Save the date for the next TAEBC event, Tuesday, February 12, 2019 and help plan for a successful 2019!

Garrabrant provides update on SMTI during annual “Opportunities in Energy” forum

(Originally published on Teknovation.biz)

By Tom Ballard, Chief Alliance Officer, PYA

It’s always good to see progress being made at start-ups that we have followed since launching teknovation.biz in January 2012, and that was the case at last week’s annual “Opportunities in Energy” forum hosted by the Tennessee Advanced Energy Business Council (TAEBC).

Michael Garrabrant, Chief Executive Officer of Stone Mountain Technologies Inc. (SMTI), told attendees that the 10-year old company now has 16 engineers and technicians on the staff, has produced 30 prototypes, and will have a dozen of its thermal compressors deployed as a key component of gas heat pumps for space, water and pool heating made by the end of the year.

“Everyone likes to come home to a nice warm house and hot shower,” the Johnson City-based Entrepreneur said. SMTI is one of the participants in TAEBC’s “Energy Mentor Network,” a program funded by Launch Tennessee.

Garrabrant says the technology that he has been developing since founding the company in 2008 is relevant for residential and light commercial. The thermal compressors will be manufactured by SMTI but deployed as part of a heat pump or other device produced by an original equipment manufacturer (OEM).

Read more here.

Don’t miss TAEBC’s Opportunities in Energy event!

The Tennessee Advanced Energy Business Council invites you to its year-end, annual event “Opportunities in Energy”

Relevant topics to today’s ever-changing energy economy and how Tennessee is becoming a leader in the advanced energy sector fill the agenda including:

Featured Panel: A look inside TVA’s partnership with Innovation Crossroads, Cohort 3 For the first time, TVA is providing funding to support the next cohort of energy entrepreneurs for ORNL’s Innovation Crossroads. How will this partnership shape Cohort 3?

  • Amy Henry, Sr. Manager, Enterprise Relations and Strategic Partnership, TVA
  • Tom Rogers, Director of Industrial Partnerships and Economic Development, Oak Ridge National Laboratory
  • Sam Shaner, Yellowstone Energy
  • Mitchell Ishmael, Active Energy Systems
  • Moderated by: Tom Ballard, Chief Alliance Officer, PYA & Editor, Teknovation.biz

EMN Spotlight: Stone Mountain Technologies, Inc. Hear this EMN company’s power pitch on next generation heating technologies, and learn more about their experience in the Energy Mentor Network.

  • Michael Garrabrant, CEO, Stone Mountain Technologies, Inc
  • Gary Rawlings, Technology Consultant, Oak Ridge National Lab
  • Steve Seifried, Account Executive for the Tennessee Region, Ameresco
  • Ira Weiss, Principal, Weiss Associates & Entrepreneur-in-Residence, Energy Mentor Network

Protecting our Power
As cybersecurity becomes a growing priority across the country, how is TVA protecting the grid?

  • Andrea Brackett, Director of Cybersecurity, Tennessee Valley Authority

TennSMART: Shaping the Future of Intelligent Mobility
Hear about TennSmart’s progress in accelerating the development and deployment of new intelligent mobility innovations in Tennessee.

  • Brad Rutherford, Vice President of Sales, Local Motors
  • Bob Booker, Senior Manager, Corporate Services Divison, DENSO Manufacturing Tennessee, Inc.
  • Ron Espinosa, Regional Director Mid-Atlantic, SoftServe Inc
  • Moderated by: Jesse Smith, Manager of Industrial Partnerships and Economic Development, Oak Ridge National Laboratory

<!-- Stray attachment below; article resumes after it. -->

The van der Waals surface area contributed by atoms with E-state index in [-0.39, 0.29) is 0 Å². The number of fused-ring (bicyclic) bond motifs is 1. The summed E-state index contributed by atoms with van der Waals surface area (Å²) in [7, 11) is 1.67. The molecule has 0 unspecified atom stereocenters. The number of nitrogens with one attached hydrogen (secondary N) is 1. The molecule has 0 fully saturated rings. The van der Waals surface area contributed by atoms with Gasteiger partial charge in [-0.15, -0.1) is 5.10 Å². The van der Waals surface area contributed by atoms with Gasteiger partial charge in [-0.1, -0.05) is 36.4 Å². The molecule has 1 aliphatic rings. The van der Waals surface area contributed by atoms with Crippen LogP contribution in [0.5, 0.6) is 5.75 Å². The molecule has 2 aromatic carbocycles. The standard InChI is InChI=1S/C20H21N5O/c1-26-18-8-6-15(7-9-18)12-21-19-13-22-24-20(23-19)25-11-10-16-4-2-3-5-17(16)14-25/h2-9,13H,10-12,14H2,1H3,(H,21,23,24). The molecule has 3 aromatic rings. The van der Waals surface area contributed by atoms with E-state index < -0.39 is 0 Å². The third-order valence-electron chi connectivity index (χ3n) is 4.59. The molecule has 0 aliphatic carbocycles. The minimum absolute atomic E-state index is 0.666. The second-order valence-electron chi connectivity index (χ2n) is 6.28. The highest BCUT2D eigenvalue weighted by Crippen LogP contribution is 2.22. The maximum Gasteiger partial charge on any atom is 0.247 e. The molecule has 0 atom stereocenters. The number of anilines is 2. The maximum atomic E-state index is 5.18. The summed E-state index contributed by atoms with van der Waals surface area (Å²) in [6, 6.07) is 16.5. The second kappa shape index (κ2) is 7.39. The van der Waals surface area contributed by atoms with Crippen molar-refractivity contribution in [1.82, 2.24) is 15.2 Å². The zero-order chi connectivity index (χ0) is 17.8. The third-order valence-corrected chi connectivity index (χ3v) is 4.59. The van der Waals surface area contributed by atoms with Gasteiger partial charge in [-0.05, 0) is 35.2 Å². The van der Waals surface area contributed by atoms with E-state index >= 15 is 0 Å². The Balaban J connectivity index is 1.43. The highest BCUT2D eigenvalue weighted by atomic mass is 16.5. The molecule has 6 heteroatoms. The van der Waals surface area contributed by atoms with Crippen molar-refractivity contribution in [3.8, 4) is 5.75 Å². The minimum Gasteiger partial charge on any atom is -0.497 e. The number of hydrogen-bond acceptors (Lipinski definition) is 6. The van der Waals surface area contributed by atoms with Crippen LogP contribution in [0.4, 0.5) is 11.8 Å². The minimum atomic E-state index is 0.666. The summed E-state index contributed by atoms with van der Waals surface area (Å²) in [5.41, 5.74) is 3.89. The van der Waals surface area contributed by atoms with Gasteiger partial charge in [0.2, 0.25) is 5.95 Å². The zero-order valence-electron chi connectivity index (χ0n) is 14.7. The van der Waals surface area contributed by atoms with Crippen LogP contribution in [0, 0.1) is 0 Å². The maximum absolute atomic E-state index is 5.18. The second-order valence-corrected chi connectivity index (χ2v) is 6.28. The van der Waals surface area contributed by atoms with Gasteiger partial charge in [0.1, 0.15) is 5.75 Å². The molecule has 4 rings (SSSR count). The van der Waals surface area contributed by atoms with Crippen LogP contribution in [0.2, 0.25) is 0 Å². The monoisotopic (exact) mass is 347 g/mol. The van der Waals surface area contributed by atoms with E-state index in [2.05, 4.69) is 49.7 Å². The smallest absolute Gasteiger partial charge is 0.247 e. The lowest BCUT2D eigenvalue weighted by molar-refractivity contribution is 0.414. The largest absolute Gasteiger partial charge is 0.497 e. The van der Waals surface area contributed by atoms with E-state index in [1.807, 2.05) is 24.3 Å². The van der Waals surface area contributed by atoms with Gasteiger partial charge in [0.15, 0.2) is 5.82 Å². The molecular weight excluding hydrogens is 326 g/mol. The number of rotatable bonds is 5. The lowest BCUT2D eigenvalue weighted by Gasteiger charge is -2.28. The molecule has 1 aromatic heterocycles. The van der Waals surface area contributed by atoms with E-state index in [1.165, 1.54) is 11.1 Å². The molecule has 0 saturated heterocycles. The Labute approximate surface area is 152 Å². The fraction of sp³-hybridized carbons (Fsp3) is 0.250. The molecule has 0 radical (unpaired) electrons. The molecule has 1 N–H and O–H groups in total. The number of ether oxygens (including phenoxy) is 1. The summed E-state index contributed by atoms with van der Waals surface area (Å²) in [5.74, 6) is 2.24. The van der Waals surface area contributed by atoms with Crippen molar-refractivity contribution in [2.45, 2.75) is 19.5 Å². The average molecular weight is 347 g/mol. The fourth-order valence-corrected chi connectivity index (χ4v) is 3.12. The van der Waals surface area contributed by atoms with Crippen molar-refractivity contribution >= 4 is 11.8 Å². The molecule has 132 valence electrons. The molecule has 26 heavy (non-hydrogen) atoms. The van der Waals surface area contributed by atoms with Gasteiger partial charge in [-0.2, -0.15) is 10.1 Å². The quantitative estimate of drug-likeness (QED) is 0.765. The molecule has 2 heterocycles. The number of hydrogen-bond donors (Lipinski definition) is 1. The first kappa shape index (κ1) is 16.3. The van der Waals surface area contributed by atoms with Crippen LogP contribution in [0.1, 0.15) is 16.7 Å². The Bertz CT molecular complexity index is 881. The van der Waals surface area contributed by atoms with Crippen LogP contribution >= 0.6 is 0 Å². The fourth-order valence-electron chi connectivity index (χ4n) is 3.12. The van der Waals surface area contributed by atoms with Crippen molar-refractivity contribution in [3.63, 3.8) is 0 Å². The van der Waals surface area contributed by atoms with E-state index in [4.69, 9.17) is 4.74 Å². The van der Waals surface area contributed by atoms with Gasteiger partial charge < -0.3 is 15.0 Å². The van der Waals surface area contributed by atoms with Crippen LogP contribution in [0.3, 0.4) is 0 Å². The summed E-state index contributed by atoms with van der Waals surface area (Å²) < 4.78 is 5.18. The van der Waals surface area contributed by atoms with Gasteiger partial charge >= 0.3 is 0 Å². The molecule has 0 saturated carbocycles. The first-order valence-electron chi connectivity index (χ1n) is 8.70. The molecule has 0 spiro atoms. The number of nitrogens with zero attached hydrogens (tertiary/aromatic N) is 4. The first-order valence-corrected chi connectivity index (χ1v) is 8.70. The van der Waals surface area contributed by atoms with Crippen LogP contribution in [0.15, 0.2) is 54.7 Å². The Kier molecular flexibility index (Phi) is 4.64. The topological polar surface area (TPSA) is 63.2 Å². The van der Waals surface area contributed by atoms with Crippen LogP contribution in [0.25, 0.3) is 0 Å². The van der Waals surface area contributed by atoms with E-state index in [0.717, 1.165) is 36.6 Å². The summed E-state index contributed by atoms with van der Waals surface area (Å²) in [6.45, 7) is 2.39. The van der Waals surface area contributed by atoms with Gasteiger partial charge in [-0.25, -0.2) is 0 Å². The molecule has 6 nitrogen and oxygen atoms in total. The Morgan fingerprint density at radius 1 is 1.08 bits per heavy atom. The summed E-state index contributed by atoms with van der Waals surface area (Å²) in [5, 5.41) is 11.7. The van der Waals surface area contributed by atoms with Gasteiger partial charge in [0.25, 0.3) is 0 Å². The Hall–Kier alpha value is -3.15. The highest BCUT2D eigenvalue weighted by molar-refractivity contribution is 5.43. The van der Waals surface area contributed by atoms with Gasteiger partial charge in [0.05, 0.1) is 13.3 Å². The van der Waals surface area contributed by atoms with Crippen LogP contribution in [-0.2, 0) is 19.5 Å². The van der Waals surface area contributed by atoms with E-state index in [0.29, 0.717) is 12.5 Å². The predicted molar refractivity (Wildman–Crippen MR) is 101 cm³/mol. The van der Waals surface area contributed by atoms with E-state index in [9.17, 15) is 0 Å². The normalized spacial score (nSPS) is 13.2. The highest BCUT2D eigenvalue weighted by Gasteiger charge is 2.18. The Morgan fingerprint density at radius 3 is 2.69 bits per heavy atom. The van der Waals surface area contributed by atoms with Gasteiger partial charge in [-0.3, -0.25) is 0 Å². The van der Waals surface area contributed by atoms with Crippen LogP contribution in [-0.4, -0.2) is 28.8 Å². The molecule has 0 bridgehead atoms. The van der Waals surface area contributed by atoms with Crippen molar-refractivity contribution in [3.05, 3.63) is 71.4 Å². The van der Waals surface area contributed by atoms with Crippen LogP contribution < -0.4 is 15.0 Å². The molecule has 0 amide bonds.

TN Advanced Energy Economic Impact Report, 2018 Findings
The numbers are in and Tennessee’s advanced energy sector is continuing to thrive! This panel will discuss TAEBC’s latest economic impact report and what this means for the state.

  • Stacey Patterson, Vice President for Research, Outreach and Economic Development at the University of Tennessee
  • Denise Ganus, Future Offer Manager, Schneider Electric
  • Mary Beth Hudson, Vice President Wacker Polysilicon Division NCA, Site Manager Charleston at Wacker Polysilicon
  • Moderated by: Matt Murray, Director, Howard Baker Jr. Center for Public Policy

Energy Mentor Network Showcase
Meet some of our Energy Mentor Network companies as they present their entrepreneurial solutions for our nation’s energy challenges!

  • Shane McMahon, Lux Semiconductors
  • Justin Nussbaum, Ascend Manufacturing
  • Megan O’Connor, Nth Cycle
  • Moderated by: Anna Douglas, SkyNano

TCPoly developing thermally-conducted materials to improve heat dissipation

(NOTE: This is the final article in a five-part series spotlighting the work of the second cohort of start-ups comprising Oak Ridge National Laboratory’s “Innovation Crossroads” initiative. They arrived in the area in May to begin their two-year effort to further advance their early stage energy-focuses companies.)

By Tom Ballard, Chief Alliance Officer, PYA

“We decided we wanted to pursue a company and make something real out of our research,” Matt Smith, Co-Founder and Chief Executive Officer of TCPoly Inc., told us.

The other part of the “we” equation is Co-Founder Thomas Bougher, a fellow classmate in the doctoral program at Georgia Institute of Technology. “We were doing our doctorates together and shared a small closet office with no windows for four years,” Smith said.

In October 2016, they launched TCPoly to develop a new class of high thermal conductivity plastic composite materials designed to improve heat dissipation, allowing for metal replacement and light-weighting, cost and component reductions, and improved performance and reliability. The materials also exhibit the unique ability to be 3D-printed, allowing thermal engineers to rapidly and inexpensively prototype multi-functional thermal solutions and enabling the design of heat transfer products that cannot be manufactured using traditional methods.

Today, Smith is participating in the second cohort of Oak Ridge National Laboratory’s (ORNL) “Innovation Crossroads” initiative, while Bougher remains at the start-up’s home office in Atlanta. Both are engaged full-time in the new venture.

“We have complementary skills,” Smith says. His doctorate is in materials science and engineering, while Bougher’s is in mechanical engineering. They started the company with six 3D printers and a couple of polymer extruders housed in, you guessed it, Bougher’s garage.

Read more here.